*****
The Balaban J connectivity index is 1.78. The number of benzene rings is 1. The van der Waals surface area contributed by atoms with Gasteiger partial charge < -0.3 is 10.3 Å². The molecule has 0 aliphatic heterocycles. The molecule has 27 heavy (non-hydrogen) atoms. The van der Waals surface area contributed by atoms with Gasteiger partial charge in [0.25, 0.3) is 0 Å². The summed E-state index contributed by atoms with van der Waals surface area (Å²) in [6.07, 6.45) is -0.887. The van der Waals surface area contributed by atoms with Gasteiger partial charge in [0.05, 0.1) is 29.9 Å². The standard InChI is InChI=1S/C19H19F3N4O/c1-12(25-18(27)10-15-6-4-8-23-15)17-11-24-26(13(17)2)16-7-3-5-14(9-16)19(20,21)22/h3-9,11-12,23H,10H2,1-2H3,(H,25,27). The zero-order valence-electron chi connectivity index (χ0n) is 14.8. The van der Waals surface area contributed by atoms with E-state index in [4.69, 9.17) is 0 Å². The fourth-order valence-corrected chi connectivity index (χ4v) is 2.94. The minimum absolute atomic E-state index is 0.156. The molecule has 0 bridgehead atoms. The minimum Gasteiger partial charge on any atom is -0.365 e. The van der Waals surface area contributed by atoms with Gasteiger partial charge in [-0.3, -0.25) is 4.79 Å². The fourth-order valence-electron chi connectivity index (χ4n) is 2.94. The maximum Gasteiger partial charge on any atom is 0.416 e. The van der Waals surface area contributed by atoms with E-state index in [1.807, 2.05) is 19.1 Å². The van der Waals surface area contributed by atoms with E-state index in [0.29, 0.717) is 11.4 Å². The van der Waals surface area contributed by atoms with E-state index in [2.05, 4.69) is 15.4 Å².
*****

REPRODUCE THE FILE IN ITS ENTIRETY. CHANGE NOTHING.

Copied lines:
The Balaban J connectivity index is 1.78. The number of benzene rings is 1. The van der Waals surface area contributed by atoms with Gasteiger partial charge < -0.3 is 10.3 Å². The molecule has 0 aliphatic heterocycles. The molecule has 27 heavy (non-hydrogen) atoms. The van der Waals surface area contributed by atoms with Gasteiger partial charge in [0.25, 0.3) is 0 Å². The summed E-state index contributed by atoms with van der Waals surface area (Å²) in [6.07, 6.45) is -0.887. The van der Waals surface area contributed by atoms with Gasteiger partial charge in [0.05, 0.1) is 29.9 Å². The standard InChI is InChI=1S/C19H19F3N4O/c1-12(25-18(27)10-15-6-4-8-23-15)17-11-24-26(13(17)2)16-7-3-5-14(9-16)19(20,21)22/h3-9,11-12,23H,10H2,1-2H3,(H,25,27). The zero-order valence-electron chi connectivity index (χ0n) is 14.8. The van der Waals surface area contributed by atoms with E-state index in [4.69, 9.17) is 0 Å². The fourth-order valence-corrected chi connectivity index (χ4v) is 2.94. The minimum absolute atomic E-state index is 0.156. The molecule has 0 bridgehead atoms. The minimum Gasteiger partial charge on any atom is -0.365 e. The van der Waals surface area contributed by atoms with Gasteiger partial charge in [-0.3, -0.25) is 4.79 Å². The fourth-order valence-electron chi connectivity index (χ4n) is 2.94. The maximum Gasteiger partial charge on any atom is 0.416 e. The van der Waals surface area contributed by atoms with E-state index in [1.807, 2.05) is 19.1 Å². The van der Waals surface area contributed by atoms with E-state index in [0.29, 0.717) is 11.4 Å². The van der Waals surface area contributed by atoms with E-state index in [2.05, 4.69) is 15.4 Å².